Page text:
shared vision

  • Alignment means that managers should explicitly seek and highlight the commonality between the company’s purpose and values and the employee’s career purpose and values. Some obvious commonality emerges naturally: both sides thrive on progress. Companies want to launch new products, grow their market share, and expand into new markets; employees want to take on new responsibilities, increase their capabilities, and yes, make more money.

    In other words, both company and employee want to be on a winning team. But zoom in a bit more, and differences appear. Perhaps the employee has a side interest in early childhood education, but his tour of duty doesn’t involve that kind of work at all. He does however value autonomy and flexible work hours, which the company can accommodate. There just needs to be sufficient alignment to make the alliance durable.

    — The Alliance: Managing Talent in the Networked Age by Reid Hoffman, Ben Casnocha, et al.

  • Teams win when their individual members trust each other enough to prioritize team success over individual glory; paradoxically, winning as a team is the best way for the team members to achieve individual success. The members of a winning team are highly sought after by other teams, both for the skills they demonstrate and for their ability to help a new team develop a winning culture.

    — The Alliance: Managing Talent in the Networked Age by Reid Hoffman, Ben Casnocha, et al.

  • Do you cling to the idea that you the leader are the one who sets the vision and drives your people to pursue new and useful solutions? Or do you see yourself as someone who creates a place that elicits people’s slices of genius and turns them into collective genius?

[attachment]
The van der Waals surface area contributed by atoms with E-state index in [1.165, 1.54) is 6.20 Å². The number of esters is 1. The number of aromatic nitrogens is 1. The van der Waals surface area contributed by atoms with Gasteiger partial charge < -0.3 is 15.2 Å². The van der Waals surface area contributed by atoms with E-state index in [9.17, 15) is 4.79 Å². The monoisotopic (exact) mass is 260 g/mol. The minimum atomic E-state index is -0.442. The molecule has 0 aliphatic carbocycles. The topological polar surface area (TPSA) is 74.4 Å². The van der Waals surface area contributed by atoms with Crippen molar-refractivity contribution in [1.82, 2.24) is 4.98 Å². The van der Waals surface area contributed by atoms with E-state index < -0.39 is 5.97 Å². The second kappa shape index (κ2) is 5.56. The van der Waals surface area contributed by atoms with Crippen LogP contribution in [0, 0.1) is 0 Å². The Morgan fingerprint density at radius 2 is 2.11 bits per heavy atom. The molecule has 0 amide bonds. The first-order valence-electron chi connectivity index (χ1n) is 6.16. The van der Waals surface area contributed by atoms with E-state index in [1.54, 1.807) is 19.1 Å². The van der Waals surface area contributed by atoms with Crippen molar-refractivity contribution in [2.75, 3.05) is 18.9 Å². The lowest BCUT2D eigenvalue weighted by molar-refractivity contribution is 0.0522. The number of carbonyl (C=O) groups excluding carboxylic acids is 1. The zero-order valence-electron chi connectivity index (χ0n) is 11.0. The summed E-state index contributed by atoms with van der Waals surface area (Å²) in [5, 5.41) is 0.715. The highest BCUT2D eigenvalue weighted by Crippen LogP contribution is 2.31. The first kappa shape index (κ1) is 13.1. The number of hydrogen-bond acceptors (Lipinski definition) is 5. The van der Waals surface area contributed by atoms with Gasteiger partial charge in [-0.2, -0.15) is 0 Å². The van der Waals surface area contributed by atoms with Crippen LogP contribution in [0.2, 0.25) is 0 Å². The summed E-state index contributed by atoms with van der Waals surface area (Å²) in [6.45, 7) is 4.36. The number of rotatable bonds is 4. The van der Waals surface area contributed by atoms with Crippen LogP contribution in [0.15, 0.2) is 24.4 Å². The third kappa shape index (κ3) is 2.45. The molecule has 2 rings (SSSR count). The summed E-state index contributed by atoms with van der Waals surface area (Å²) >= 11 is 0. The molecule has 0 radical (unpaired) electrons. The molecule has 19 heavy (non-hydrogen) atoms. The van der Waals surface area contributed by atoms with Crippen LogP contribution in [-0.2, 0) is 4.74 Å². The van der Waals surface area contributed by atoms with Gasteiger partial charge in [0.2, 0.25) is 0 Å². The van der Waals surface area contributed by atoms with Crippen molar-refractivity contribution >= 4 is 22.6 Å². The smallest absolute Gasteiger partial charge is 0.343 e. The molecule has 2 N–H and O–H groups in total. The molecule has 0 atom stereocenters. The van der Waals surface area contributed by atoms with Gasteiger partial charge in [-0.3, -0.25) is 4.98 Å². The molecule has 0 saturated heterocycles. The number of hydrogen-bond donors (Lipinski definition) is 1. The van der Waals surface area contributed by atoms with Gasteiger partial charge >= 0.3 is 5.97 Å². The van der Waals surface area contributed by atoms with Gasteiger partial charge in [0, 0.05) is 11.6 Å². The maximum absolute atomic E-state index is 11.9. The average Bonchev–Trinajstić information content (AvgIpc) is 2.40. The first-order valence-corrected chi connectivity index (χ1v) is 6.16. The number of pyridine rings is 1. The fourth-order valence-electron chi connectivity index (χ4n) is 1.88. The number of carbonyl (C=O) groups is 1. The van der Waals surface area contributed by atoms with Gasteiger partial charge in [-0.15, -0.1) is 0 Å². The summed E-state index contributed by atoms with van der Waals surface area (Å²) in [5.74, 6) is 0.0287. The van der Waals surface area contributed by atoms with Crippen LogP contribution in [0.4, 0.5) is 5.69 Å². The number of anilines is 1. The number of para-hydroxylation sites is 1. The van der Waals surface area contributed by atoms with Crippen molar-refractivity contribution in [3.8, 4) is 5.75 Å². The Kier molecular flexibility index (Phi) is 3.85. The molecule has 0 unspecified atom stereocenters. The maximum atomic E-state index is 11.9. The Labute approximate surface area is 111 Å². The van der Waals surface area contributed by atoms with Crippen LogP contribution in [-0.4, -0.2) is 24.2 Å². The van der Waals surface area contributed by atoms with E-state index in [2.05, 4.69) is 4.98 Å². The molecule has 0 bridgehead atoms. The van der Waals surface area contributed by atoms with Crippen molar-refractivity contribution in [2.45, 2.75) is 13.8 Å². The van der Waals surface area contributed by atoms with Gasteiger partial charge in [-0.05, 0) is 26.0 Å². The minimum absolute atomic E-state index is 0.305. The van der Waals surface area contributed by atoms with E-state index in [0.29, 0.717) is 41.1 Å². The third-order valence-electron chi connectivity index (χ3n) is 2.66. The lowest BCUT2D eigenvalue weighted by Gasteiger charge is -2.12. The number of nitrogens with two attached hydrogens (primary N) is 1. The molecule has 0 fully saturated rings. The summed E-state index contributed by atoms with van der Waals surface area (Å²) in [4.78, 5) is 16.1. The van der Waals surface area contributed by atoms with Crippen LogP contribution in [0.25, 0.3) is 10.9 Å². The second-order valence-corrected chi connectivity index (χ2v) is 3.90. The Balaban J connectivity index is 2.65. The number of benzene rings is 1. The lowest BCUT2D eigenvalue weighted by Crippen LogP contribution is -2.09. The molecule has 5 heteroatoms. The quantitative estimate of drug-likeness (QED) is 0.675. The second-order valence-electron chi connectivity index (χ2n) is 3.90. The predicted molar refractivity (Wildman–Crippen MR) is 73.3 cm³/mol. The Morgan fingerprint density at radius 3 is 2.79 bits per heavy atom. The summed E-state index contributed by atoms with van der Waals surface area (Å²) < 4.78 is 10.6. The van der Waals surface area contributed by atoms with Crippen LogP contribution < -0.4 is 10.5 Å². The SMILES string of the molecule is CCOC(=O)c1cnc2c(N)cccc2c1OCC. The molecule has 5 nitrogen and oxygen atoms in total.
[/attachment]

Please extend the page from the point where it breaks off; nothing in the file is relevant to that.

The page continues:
— Collective Genius: The Art and Practice of Leading Innovation by Linda A. Hill, Greg Brandeau, et al.

  • Habits are behavioral autopilot, and that’s why they’re such a critical tool for leaders. Leaders who can instill habits that reinforce their teams’ goals are essentially making progress for free. They’ve changed behavior in a way that doesn’t draw down the Rider’s reserves of self-control. Habits will form inevitably, whether they’re formed intentionally or not. You’ve probably created lots of team habits unwittingly. If your staff meetings always start out with genial small talk, then you’ve created a habit. You’ve designed your meeting autopilot to yield a few minutes of warm-up small talk. The hard question for a leader is not how to form habits but which habits to encourage.

    — Switch: How to Change Things When Change Is Hard by Chip Heath, Dan Heath

  • A great company doesn’t just thrive because it’s profitable; it’s profitable because it helps people to thrive. Great companies leave the world better than they found it—which is why those of us responsible for creating and building businesses must be as clear about the way we get to our destination as we are about what that destination is.

    — Story Driven: You don’t need to compete when you know who you are by Bernadette Jiwa

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